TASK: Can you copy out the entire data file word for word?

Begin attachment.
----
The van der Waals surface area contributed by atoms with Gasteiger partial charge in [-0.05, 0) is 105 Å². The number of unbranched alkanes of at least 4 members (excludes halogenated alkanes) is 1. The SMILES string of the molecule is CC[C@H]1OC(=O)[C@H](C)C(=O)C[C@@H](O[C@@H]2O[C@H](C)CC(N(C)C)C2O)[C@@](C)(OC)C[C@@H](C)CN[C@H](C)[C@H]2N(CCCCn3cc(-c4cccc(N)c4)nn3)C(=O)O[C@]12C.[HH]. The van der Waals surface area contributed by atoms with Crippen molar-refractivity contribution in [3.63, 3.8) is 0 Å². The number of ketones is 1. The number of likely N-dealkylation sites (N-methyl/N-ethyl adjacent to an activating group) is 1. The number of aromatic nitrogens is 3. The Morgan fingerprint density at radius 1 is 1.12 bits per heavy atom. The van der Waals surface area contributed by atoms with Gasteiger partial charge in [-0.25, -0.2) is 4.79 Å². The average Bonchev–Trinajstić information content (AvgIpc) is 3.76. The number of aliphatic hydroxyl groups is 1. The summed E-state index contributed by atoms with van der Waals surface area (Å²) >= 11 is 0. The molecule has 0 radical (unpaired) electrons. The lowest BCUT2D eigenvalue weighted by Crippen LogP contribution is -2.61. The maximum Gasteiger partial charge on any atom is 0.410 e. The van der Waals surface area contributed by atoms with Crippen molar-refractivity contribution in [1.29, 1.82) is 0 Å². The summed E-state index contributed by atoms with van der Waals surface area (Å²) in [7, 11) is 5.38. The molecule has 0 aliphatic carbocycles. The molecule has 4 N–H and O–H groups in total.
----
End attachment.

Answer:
The van der Waals surface area contributed by atoms with Gasteiger partial charge in [-0.05, 0) is 105 Å². The number of unbranched alkanes of at least 4 members (excludes halogenated alkanes) is 1. The SMILES string of the molecule is CC[C@H]1OC(=O)[C@H](C)C(=O)C[C@@H](O[C@@H]2O[C@H](C)CC(N(C)C)C2O)[C@@](C)(OC)C[C@@H](C)CN[C@H](C)[C@H]2N(CCCCn3cc(-c4cccc(N)c4)nn3)C(=O)O[C@]12C.[HH]. The van der Waals surface area contributed by atoms with Crippen molar-refractivity contribution in [3.63, 3.8) is 0 Å². The number of ketones is 1. The number of likely N-dealkylation sites (N-methyl/N-ethyl adjacent to an activating group) is 1. The number of aromatic nitrogens is 3. The Morgan fingerprint density at radius 1 is 1.12 bits per heavy atom. The van der Waals surface area contributed by atoms with Gasteiger partial charge in [-0.25, -0.2) is 4.79 Å². The average Bonchev–Trinajstić information content (AvgIpc) is 3.76. The number of aliphatic hydroxyl groups is 1. The summed E-state index contributed by atoms with van der Waals surface area (Å²) >= 11 is 0. The molecule has 0 radical (unpaired) electrons. The lowest BCUT2D eigenvalue weighted by Crippen LogP contribution is -2.61. The maximum Gasteiger partial charge on any atom is 0.410 e. The van der Waals surface area contributed by atoms with Crippen molar-refractivity contribution in [1.29, 1.82) is 0 Å². The summed E-state index contributed by atoms with van der Waals surface area (Å²) in [7, 11) is 5.38. The molecule has 0 aliphatic carbocycles. The molecule has 4 N–H and O–H groups in total.